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Tomato, red, raw

Ripe red tomatoes (raw) are used both for preparing cooked and raw foods and are also processed to make tomato juice, ketchup, tomato paste, and tomato sauce.
We have provided the missing values for the nutritional information from the USDA database for this ingredient.
Macronutrient carbohydrates 78.27%
Macronutrient proteins 17.71%
Macronutrient fats 4.02%
Ω-6 (LA, 0.1g)
Omega-6 fatty acid such as linoleic acid (LA)
 : Ω-3 (ALA, <0.1g)
Omega-3 fatty acid such as alpha-linolenic acid (ALA)
 = 0:0

Omega-6 ratio to omega-3 fatty acids should not exceed a total of 5:1. Link to explanation.

Values are too small to be relevant.
Nutrient tables

Ripe red tomatoes are safe to consume raw. However, tomatoes that arenʼt ripe may contain the substance tomatidine, which in larger quantities can cause health problems such as nausea. When it comes to culinary uses, tomatoes are probably more versatile than most other fruits and vegetables. Read more to see for yourself.

General information:

From Wikipedia: “The tomato is the edible, red fruit of Solanum lycopersicum, commonly known as a tomato plant, which belongs to the nightshade family, Solanaceae.

The species originated in Central and South America. The Nahuatl (Aztec language) word tomatl gave rise to the Spanish word "tomate", from which the English word tomato originates.

Numerous varieties of tomato are widely grown in temperate climates across the world, with greenhouses allowing its production throughout the year and in cooler areas. The plants typically grow to 1–3 meters (3–10 ft) in height and have a weak stem that often sprawls over the ground and vines over other plants. It is a perennial in its native habitat, and grown as an annual in temperate climates. An average common tomato weighs approximately 100 grams (4 oz). ...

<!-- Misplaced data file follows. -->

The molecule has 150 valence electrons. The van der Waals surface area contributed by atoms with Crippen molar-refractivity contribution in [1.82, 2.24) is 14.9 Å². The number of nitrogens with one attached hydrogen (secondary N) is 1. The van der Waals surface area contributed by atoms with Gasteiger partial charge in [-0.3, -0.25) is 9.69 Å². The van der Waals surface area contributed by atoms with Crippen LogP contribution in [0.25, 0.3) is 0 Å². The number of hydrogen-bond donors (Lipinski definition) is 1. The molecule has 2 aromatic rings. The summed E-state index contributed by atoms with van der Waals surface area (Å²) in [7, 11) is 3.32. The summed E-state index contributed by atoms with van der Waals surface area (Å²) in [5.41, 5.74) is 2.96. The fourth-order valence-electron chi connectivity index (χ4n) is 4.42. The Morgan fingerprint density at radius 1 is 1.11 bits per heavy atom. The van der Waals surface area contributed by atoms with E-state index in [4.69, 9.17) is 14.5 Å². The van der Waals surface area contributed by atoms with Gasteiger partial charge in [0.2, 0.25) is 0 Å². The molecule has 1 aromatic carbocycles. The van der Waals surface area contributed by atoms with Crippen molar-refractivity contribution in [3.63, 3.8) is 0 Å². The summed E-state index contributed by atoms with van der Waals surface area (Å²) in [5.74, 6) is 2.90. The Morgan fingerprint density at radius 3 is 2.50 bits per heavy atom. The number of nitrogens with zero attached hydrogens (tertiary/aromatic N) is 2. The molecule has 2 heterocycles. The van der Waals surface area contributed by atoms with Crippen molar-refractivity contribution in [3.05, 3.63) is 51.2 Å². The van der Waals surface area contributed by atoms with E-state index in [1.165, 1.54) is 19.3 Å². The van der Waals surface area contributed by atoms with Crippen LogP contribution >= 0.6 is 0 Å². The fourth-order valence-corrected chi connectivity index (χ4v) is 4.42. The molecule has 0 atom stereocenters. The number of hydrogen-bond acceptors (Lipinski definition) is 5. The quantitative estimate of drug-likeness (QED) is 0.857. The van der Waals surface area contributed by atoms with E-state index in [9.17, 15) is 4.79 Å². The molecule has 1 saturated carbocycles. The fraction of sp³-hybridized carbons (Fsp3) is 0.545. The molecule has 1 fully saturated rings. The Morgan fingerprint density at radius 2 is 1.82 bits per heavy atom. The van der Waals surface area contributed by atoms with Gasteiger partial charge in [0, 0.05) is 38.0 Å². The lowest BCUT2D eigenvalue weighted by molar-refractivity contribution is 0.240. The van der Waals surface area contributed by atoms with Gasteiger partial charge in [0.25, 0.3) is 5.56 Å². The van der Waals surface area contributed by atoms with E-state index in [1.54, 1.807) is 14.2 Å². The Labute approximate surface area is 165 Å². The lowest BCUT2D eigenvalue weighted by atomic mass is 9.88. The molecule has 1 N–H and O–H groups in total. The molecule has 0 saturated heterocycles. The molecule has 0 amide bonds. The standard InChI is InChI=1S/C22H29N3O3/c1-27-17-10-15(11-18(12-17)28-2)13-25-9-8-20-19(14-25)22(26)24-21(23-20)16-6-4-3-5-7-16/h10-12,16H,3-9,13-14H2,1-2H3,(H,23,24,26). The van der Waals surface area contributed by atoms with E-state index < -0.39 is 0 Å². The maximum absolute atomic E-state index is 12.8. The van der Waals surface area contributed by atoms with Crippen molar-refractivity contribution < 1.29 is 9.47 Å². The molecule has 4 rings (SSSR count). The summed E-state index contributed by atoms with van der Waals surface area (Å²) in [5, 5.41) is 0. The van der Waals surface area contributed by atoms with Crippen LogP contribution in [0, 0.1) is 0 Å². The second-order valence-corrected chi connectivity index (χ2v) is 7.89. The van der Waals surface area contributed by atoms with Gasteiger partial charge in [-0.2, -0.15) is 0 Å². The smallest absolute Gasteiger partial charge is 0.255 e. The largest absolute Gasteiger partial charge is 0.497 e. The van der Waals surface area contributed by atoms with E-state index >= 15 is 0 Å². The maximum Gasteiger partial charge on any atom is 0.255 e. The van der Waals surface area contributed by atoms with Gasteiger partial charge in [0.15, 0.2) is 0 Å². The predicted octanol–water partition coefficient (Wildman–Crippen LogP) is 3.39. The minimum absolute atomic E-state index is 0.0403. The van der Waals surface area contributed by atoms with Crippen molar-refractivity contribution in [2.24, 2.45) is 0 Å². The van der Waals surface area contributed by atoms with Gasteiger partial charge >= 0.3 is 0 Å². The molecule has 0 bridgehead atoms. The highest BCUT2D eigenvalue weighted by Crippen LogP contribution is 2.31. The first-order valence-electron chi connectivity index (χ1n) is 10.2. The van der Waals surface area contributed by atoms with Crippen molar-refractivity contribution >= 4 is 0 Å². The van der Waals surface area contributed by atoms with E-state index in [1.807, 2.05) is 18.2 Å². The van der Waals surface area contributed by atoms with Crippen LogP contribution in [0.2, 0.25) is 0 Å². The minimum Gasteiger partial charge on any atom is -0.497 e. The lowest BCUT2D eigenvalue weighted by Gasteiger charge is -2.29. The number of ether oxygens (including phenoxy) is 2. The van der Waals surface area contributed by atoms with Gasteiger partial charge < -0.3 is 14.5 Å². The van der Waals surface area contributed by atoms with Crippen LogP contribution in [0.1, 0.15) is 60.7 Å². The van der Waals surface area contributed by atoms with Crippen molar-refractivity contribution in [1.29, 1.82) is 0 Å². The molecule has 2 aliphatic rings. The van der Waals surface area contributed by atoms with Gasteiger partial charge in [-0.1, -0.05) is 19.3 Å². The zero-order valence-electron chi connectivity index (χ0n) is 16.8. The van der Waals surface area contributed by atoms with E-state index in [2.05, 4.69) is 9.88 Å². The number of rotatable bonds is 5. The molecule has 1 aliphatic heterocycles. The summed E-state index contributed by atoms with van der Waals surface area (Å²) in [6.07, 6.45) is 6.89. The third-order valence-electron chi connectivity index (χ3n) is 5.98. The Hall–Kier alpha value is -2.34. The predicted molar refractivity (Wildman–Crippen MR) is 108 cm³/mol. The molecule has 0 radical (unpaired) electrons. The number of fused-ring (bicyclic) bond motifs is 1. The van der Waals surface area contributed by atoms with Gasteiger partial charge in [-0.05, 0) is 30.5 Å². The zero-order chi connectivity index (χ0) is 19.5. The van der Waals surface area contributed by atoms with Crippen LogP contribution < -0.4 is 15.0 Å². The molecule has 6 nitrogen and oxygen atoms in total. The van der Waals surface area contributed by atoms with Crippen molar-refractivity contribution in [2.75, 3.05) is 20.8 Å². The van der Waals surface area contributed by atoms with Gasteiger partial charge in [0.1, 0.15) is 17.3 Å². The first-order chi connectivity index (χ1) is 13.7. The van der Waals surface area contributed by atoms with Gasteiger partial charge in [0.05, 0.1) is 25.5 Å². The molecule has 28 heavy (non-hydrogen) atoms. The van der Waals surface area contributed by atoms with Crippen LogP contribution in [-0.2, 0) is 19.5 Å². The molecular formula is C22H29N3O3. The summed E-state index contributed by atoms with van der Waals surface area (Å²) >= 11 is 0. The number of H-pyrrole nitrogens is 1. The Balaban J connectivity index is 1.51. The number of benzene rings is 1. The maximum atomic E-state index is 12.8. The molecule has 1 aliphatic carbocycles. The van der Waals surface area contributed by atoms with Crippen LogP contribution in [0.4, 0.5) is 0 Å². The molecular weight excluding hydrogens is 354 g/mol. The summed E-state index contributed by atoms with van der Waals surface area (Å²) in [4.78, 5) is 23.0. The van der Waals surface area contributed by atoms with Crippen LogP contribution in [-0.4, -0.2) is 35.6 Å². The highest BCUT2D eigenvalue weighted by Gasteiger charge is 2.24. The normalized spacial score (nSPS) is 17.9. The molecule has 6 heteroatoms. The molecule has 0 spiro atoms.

While tomatoes are botanically berry-type fruits, they are considered culinary vegetables, being ingredients of savory meals.”

Nutritional value:

“A tomato is 95% water, but also contains vitamins A, B1, B2, C, and E, phytonutrients, and minerals, in particular, potassium and trace elements. In addition to the vitamins listed above, tomatoes also contain biotin, folic acid, niacin, thiamine, pantothenic acid, alpha- and beta-carotene, potassium, chlorogenic acid, three valuable fruit acids, glycoalkaloids, glycoproteins, lignin, lutein, lycopene (only in red tomatoes), p-Coumaric acid, 10 trace elements (chromium), especially silicon, tyramine, and zeaxanthin ... Many active ingredients (flavonoids) are found in the skin of the tomato. The carotenoid lycopene gives tomatoes their red color, and lycopene, a carotenoid, has antioxidant effects, strengthens the immune system, and is believed to reduce the risk of certain types of cancer.*”

Culinary uses:

“Hardly any other type of fruit or vegetable is as versatile as tomatoes. They are used both to prepare both cooked and raw foods.

The tomato is now grown and eaten around the world. It is used in diverse ways, including raw in salads, and processed into ketchup or tomato soup. Unripe green tomatoes can also be breaded and fried, used to make salsa, or pickled. Tomato juice is sold as a drink, and is used in cocktails such as the Bloody Mary.

Tomatoes are acidic, making them especially easy to preserve in home canning whole, in pieces, as tomato sauce or paste. The fruit is also preserved by drying, often in the sun, and sold either in bags or in jars with oil. ...

“It is important to note that the greens, stems, and green parts of the fruit are moderately toxic as they contain tomatidine (similar to solanine in potatoes). Eating the greens or unripe tomatoes can cause nausea and vomiting. However, there are tomato varieties that are naturally green. ... These are not believed to contain any more solanine than red tomatoes. ... *”

Interesting facts:

“Tomatoes keep best unwashed at room temperature and out of direct sunlight. It is not recommended to refrigerate them as this can harm the flavor. Tomatoes stored cold tend to lose their flavor permanently.

Storing stem down can prolong shelf life, as it may keep from rotting too quickly.

Tomatoes that are not yet ripe can be kept in a paper bag till ripening.”

“If possible, it is best to store tomatoes separately from other fruits and vegetables. They excrete ethylene which speeds up the metabolic processes of any fruits and vegetables nearby, causing them to ripen more quickly and as a result also spoil more quickly.*”

Note (italics): * = Translation from a German Wikipedia entry